Fetal Alcohol Syndrome
While death of the fetus can occur, FAS sufferers can have a host of issues ranging from facial abnormalities; slow physical growth before and after birth; vision and hearing problems; small head size and heart problems; to poor coordination, balance, and memory; and all sorts of difficulties in functioning, coping, and interacting with others.
One would assume that FAS is subject to dose-response considerations, but therein lies the problem. Dangerous experiments on humans have been discouraged since the days of Josef Mengele. Thus, the most prudent course is for women to completely abstain from alcohol during attempts at conception and through pregnancy.
So, how prevalent is FASD? Data from the 1980s and 90s put it at anywhere from 0.5 to 2 cases for every 1,000 live births in the US. More recent data from South Africa reveals some of the highest rates in the world: From 29 to 290 per 1,000 live births.
A study published in February entitled “Prevalence of Fetal Alcohol Spectrum Disorders in 4 US Communities” came up with much higher numbers:
“In this cross-sectional study of 13, 146 first-grade children in 4 regions of the United States surveyed between 2010 and 2016, the most conservative prevalence estimate for fetal alcohol spectrum disorders ranged from 11.3 to 50.0 per 1000 children. Using a weighted approach, the estimated prevalence was 31.1 to 98.5 per 1000 children.”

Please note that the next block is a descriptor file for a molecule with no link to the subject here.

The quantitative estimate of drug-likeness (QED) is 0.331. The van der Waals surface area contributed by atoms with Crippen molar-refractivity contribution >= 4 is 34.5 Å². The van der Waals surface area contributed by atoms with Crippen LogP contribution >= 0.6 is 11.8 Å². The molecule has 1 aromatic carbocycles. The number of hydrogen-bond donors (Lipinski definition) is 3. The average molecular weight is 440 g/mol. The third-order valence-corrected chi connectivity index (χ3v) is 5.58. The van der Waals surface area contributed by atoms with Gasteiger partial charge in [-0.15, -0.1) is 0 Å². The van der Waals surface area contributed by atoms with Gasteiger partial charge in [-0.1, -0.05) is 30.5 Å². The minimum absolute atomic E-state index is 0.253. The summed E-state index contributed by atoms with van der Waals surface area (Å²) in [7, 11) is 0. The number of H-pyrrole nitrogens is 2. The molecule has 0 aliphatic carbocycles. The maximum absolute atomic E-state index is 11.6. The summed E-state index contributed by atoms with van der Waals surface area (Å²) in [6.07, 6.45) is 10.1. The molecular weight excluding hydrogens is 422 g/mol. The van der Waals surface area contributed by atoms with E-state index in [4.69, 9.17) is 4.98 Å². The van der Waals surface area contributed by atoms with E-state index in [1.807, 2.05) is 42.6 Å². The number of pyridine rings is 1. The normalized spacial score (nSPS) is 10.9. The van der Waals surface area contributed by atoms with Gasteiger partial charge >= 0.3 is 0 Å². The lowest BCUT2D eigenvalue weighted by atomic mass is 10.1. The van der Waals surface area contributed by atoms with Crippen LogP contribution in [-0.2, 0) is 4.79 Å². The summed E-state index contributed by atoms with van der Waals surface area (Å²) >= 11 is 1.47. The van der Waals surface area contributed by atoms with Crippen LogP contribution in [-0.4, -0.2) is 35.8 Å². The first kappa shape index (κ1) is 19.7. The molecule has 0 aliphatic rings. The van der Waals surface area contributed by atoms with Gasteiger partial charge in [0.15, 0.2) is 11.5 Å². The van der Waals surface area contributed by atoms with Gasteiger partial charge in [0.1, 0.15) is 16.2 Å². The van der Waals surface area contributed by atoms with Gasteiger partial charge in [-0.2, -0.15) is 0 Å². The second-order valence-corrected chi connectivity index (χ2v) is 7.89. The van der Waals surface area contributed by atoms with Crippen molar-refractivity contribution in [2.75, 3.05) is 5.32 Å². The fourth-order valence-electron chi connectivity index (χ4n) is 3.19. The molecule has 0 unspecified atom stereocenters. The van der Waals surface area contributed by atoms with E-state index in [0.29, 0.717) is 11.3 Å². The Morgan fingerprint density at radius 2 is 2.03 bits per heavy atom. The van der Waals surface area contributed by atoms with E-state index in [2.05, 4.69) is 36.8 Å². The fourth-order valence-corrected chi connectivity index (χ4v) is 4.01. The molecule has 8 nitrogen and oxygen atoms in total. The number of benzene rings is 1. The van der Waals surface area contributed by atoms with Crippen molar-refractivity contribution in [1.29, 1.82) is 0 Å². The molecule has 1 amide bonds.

This study used active case ascertainment methods, said to be the most reliable approach for estimating the prevalence of a particular disease.
Here are some findings from a recent Medscape survey, (free login required) in which more than 15,000 physicians from 29 specialties responded:
- 42% reported burnout
- 15% admitted to experiencing either clinical (severe) or colloquial (“feeling down”) forms of depression (3% and 12%, respectively).
Fourteen percent of all physicians surveyed said they are both burned out and depressed. The highest rates of specialties suffering from both burnout and depression were found among ob/gyns (20%), public health physicians (18%), and urologists and neurologists (17%). Interestingly, a higher percentage of female physicians reported burnout—48% versus 38% of their male peers.
Docs who described themselves as not burned out were asked how they deal with stress. Methods include maintaining a positive attitude; managing their expectations, and striving to balance their work and home lives. In some cases, though, they just have better circumstances—flexible schedules; locum tenens assignments, or an unusually supportive work environment.
Intuitively, burnout would seem to affect patient care. However, getting hard data on this is not easy. After all, you must first identify those physicians who admit to burnout, and then evaluate the care they provide. Who would set themselves up for such exposure? In 2016, BMJ Open published a study that performed a systematic literature review, and found only 12 papers suitable for inclusion.
There is extensive analysis presented, but as the authors put it, “[T]he current body of evidence suggests there is moderate evidence for the association between burnout and safety aspects of healthcare , whereas the evidence is weaker for the patient-related acceptability aspects of quality.” Acceptability-related measures included patient satisfaction, perceived general quality of care, and physician communication/attitudes.
If anything, the conditions promoting burnout will only increase in the future. Fortunately, resources exist to help burned-out physicians, including the work of Dike Drummond, MD.